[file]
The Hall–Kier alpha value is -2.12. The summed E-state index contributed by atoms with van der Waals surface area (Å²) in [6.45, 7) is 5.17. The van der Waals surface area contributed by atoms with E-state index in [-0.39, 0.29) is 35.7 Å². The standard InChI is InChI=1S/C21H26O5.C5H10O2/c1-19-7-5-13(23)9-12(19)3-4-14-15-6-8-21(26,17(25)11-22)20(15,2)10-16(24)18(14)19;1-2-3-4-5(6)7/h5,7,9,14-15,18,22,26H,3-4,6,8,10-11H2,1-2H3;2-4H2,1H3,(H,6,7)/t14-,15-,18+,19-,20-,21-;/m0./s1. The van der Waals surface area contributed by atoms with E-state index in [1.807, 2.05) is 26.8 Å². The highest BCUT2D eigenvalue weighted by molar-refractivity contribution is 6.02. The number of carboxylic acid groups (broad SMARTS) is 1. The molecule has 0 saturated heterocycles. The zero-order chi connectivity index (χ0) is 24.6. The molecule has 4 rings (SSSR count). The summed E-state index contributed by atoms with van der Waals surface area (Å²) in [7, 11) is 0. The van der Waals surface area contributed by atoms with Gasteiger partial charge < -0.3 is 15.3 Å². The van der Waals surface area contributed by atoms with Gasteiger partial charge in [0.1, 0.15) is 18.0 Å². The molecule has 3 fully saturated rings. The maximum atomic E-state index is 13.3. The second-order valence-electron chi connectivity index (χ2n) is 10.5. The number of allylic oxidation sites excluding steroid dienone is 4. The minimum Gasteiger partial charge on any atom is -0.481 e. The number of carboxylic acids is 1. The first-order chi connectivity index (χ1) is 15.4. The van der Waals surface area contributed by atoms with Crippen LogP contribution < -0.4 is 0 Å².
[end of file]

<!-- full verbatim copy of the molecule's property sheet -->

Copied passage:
The Hall–Kier alpha value is -2.12. The summed E-state index contributed by atoms with van der Waals surface area (Å²) in [6.45, 7) is 5.17. The van der Waals surface area contributed by atoms with E-state index in [-0.39, 0.29) is 35.7 Å². The standard InChI is InChI=1S/C21H26O5.C5H10O2/c1-19-7-5-13(23)9-12(19)3-4-14-15-6-8-21(26,17(25)11-22)20(15,2)10-16(24)18(14)19;1-2-3-4-5(6)7/h5,7,9,14-15,18,22,26H,3-4,6,8,10-11H2,1-2H3;2-4H2,1H3,(H,6,7)/t14-,15-,18+,19-,20-,21-;/m0./s1. The van der Waals surface area contributed by atoms with E-state index in [1.807, 2.05) is 26.8 Å². The highest BCUT2D eigenvalue weighted by molar-refractivity contribution is 6.02. The number of carboxylic acid groups (broad SMARTS) is 1. The molecule has 0 saturated heterocycles. The zero-order chi connectivity index (χ0) is 24.6. The molecule has 4 rings (SSSR count). The summed E-state index contributed by atoms with van der Waals surface area (Å²) in [7, 11) is 0. The van der Waals surface area contributed by atoms with Gasteiger partial charge < -0.3 is 15.3 Å². The van der Waals surface area contributed by atoms with Gasteiger partial charge in [0.1, 0.15) is 18.0 Å². The molecule has 3 fully saturated rings. The maximum atomic E-state index is 13.3. The second-order valence-electron chi connectivity index (χ2n) is 10.5. The number of allylic oxidation sites excluding steroid dienone is 4. The minimum Gasteiger partial charge on any atom is -0.481 e. The number of carboxylic acids is 1. The first-order chi connectivity index (χ1) is 15.4. The van der Waals surface area contributed by atoms with Crippen LogP contribution < -0.4 is 0 Å².